The Passion Flower has more than 400 different varieties and is known as the Clock Flower in India and Japan. When it was first encountered by Spanish missionaries it was given its name because of its likeness to elements in the story of Jesus’s crucifixion which is also called “The Passion”. The Passion Flower produces an amazing scent that’s used commercially as well as a tasty fruit, which is used in flavorings for a number of different culinary dishes.

7. Pleurothallis truncate

The flowers look like horizontal, orange Lily of the Valley, but they are actually a member of the orchid family. They are part of the Pleurothallis genus to be exact, also called Bonnet Orchids for their tiny blooms’ resemblance to little baby bonnets. They can grow in a variety of different ways, as brush cover, as climbers, clumped and trailing, or as tall cane-like plants. Unlike regular orchids, these orchids prefer cooler temperatures and low moisture; they grow most comfortably at very high altitudes.

8. Protea Pinwheel

This fun flower looks more like a carnival toy than a creation of nature. Also known as the Catherine-wheel Pincushion flowers. The coolest fact about this flower is that it’s interconnected with fire. In the wild, Protea Pinwheels are perfectly suited to adapt to harsh climates. The best time for Protea Pinwheels to bloom is after a fire, when the adult plants, rodents, and other insects that would impede their growth have been destroyed.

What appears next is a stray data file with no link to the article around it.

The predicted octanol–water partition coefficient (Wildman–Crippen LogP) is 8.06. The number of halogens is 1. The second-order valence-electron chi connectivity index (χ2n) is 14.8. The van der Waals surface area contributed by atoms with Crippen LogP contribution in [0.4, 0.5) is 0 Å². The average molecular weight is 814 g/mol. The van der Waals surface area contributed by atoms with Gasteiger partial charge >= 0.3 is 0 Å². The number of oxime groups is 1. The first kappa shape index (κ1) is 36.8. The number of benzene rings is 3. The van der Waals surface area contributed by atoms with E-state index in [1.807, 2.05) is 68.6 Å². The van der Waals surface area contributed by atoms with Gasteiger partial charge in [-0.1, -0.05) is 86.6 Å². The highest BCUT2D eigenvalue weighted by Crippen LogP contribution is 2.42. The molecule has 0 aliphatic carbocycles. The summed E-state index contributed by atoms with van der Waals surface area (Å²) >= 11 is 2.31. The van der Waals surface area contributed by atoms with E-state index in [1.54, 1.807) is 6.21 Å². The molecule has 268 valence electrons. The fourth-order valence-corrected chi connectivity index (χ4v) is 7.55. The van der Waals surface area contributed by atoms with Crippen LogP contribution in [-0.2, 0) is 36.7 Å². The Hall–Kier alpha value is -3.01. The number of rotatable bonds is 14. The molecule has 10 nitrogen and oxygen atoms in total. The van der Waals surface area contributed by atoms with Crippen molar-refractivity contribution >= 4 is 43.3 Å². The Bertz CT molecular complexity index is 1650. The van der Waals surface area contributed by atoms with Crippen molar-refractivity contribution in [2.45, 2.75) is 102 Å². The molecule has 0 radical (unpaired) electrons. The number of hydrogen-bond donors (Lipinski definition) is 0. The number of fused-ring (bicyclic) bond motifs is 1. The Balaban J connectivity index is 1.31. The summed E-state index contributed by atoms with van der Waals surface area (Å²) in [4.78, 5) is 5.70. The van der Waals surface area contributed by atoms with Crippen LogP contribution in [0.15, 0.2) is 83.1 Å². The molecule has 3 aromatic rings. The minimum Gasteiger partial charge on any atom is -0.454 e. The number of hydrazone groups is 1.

9. Silver Vase

This prestigious plant is native to Brazil and has garnered the Royal Horticultural Society’s Award of Garden Merit for its quality and growability. Even those with without green thumbs should be able to grow the Silver Vase plant. The Silver Vase is a slow grower with broad, waxy leaves and sharp, spiky flower heads. Once the pink flower has finished blooming, the silvery striped leaves will begin to die.

10. Snake Gourd Flower

The beautiful Snake Gourd flower may look like it belongs on a festively wrapped present, but it’s actually a vegetable! The Snake Gourd originated as a wild vegetable that grew in India, but these days it is cultivated around the world. It’s a member of the pumpkin family. The Snake Gourd flower is used in a variety of different medical applications, and the reddish fruit inside an overly-ripe gourd can also be used as a tomato substitute when cooking.

11. Snap Dragon Seed Pod